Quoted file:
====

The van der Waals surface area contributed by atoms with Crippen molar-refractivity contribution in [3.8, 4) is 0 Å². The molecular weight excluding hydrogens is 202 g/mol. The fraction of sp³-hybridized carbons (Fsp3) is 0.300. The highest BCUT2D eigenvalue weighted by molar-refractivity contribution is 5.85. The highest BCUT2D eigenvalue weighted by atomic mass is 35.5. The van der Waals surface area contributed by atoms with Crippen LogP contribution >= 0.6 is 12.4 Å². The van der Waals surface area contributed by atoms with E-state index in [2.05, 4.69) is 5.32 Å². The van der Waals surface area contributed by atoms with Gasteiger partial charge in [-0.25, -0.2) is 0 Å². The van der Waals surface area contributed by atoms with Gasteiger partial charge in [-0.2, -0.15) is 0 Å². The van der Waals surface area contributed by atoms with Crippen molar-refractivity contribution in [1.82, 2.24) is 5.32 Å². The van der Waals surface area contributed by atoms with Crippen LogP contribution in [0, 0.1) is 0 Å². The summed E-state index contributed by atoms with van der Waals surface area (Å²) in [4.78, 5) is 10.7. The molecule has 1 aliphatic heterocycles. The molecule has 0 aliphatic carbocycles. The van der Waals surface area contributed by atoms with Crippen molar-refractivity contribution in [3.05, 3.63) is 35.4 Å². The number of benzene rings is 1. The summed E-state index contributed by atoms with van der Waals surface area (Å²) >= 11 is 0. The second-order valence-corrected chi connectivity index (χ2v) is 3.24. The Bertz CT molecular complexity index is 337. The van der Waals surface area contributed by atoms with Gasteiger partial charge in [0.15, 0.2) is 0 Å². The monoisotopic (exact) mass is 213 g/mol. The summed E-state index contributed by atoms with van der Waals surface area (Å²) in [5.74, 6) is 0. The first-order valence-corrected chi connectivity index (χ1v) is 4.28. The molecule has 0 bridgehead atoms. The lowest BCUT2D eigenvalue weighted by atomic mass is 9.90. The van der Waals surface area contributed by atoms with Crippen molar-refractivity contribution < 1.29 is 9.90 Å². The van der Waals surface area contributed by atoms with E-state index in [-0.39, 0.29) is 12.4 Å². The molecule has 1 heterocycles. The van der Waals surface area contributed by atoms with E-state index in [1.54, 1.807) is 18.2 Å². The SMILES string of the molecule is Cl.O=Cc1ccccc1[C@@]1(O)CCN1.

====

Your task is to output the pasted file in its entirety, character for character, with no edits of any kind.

The van der Waals surface area contributed by atoms with Crippen molar-refractivity contribution in [3.8, 4) is 0 Å². The molecular weight excluding hydrogens is 202 g/mol. The fraction of sp³-hybridized carbons (Fsp3) is 0.300. The highest BCUT2D eigenvalue weighted by molar-refractivity contribution is 5.85. The highest BCUT2D eigenvalue weighted by atomic mass is 35.5. The van der Waals surface area contributed by atoms with Crippen LogP contribution >= 0.6 is 12.4 Å². The van der Waals surface area contributed by atoms with E-state index in [2.05, 4.69) is 5.32 Å². The van der Waals surface area contributed by atoms with Gasteiger partial charge in [-0.25, -0.2) is 0 Å². The van der Waals surface area contributed by atoms with Gasteiger partial charge in [-0.2, -0.15) is 0 Å². The van der Waals surface area contributed by atoms with Crippen molar-refractivity contribution in [1.82, 2.24) is 5.32 Å². The van der Waals surface area contributed by atoms with Crippen LogP contribution in [0, 0.1) is 0 Å². The summed E-state index contributed by atoms with van der Waals surface area (Å²) in [4.78, 5) is 10.7. The molecule has 1 aliphatic heterocycles. The molecule has 0 aliphatic carbocycles. The van der Waals surface area contributed by atoms with Crippen molar-refractivity contribution in [3.05, 3.63) is 35.4 Å². The number of benzene rings is 1. The summed E-state index contributed by atoms with van der Waals surface area (Å²) >= 11 is 0. The second-order valence-corrected chi connectivity index (χ2v) is 3.24. The Bertz CT molecular complexity index is 337. The van der Waals surface area contributed by atoms with Gasteiger partial charge in [0.15, 0.2) is 0 Å². The monoisotopic (exact) mass is 213 g/mol. The summed E-state index contributed by atoms with van der Waals surface area (Å²) in [5.74, 6) is 0. The first-order valence-corrected chi connectivity index (χ1v) is 4.28. The molecule has 0 bridgehead atoms. The lowest BCUT2D eigenvalue weighted by atomic mass is 9.90. The van der Waals surface area contributed by atoms with Crippen molar-refractivity contribution < 1.29 is 9.90 Å². The van der Waals surface area contributed by atoms with E-state index in [-0.39, 0.29) is 12.4 Å². The molecule has 1 heterocycles. The van der Waals surface area contributed by atoms with E-state index in [1.54, 1.807) is 18.2 Å². The SMILES string of the molecule is Cl.O=Cc1ccccc1[C@@]1(O)CCN1.